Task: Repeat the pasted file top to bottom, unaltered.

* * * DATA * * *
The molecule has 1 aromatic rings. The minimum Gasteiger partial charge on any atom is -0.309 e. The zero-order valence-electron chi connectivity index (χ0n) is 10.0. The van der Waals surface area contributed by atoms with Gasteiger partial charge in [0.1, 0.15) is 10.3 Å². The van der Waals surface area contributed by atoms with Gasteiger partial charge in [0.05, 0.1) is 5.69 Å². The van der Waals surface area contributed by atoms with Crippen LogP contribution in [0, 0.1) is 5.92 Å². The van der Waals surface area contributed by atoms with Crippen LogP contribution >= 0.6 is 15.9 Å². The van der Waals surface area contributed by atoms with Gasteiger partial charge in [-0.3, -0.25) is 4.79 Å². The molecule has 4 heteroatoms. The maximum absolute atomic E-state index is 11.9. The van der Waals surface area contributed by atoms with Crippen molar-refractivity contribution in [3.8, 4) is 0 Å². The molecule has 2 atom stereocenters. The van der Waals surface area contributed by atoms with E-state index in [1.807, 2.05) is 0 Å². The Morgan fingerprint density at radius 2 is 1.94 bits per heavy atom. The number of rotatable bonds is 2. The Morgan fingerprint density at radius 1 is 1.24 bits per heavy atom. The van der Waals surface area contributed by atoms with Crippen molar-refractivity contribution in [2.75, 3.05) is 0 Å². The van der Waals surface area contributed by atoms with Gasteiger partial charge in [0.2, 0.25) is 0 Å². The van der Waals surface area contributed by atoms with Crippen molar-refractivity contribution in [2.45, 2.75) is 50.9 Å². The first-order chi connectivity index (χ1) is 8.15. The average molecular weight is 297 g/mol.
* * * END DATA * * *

The molecule has 1 aromatic rings. The minimum Gasteiger partial charge on any atom is -0.309 e. The zero-order valence-electron chi connectivity index (χ0n) is 10.0. The van der Waals surface area contributed by atoms with Gasteiger partial charge in [0.1, 0.15) is 10.3 Å². The van der Waals surface area contributed by atoms with Gasteiger partial charge in [0.05, 0.1) is 5.69 Å². The van der Waals surface area contributed by atoms with Crippen LogP contribution in [0, 0.1) is 5.92 Å². The van der Waals surface area contributed by atoms with Crippen LogP contribution >= 0.6 is 15.9 Å². The van der Waals surface area contributed by atoms with Gasteiger partial charge in [-0.3, -0.25) is 4.79 Å². The molecule has 4 heteroatoms. The maximum absolute atomic E-state index is 11.9. The van der Waals surface area contributed by atoms with Crippen molar-refractivity contribution in [3.8, 4) is 0 Å². The molecule has 2 atom stereocenters. The van der Waals surface area contributed by atoms with E-state index in [1.807, 2.05) is 0 Å². The Morgan fingerprint density at radius 2 is 1.94 bits per heavy atom. The number of rotatable bonds is 2. The Morgan fingerprint density at radius 1 is 1.24 bits per heavy atom. The van der Waals surface area contributed by atoms with Crippen molar-refractivity contribution in [2.75, 3.05) is 0 Å². The van der Waals surface area contributed by atoms with Gasteiger partial charge in [0.2, 0.25) is 0 Å². The van der Waals surface area contributed by atoms with Crippen molar-refractivity contribution in [2.45, 2.75) is 50.9 Å². The first-order chi connectivity index (χ1) is 8.15. The average molecular weight is 297 g/mol.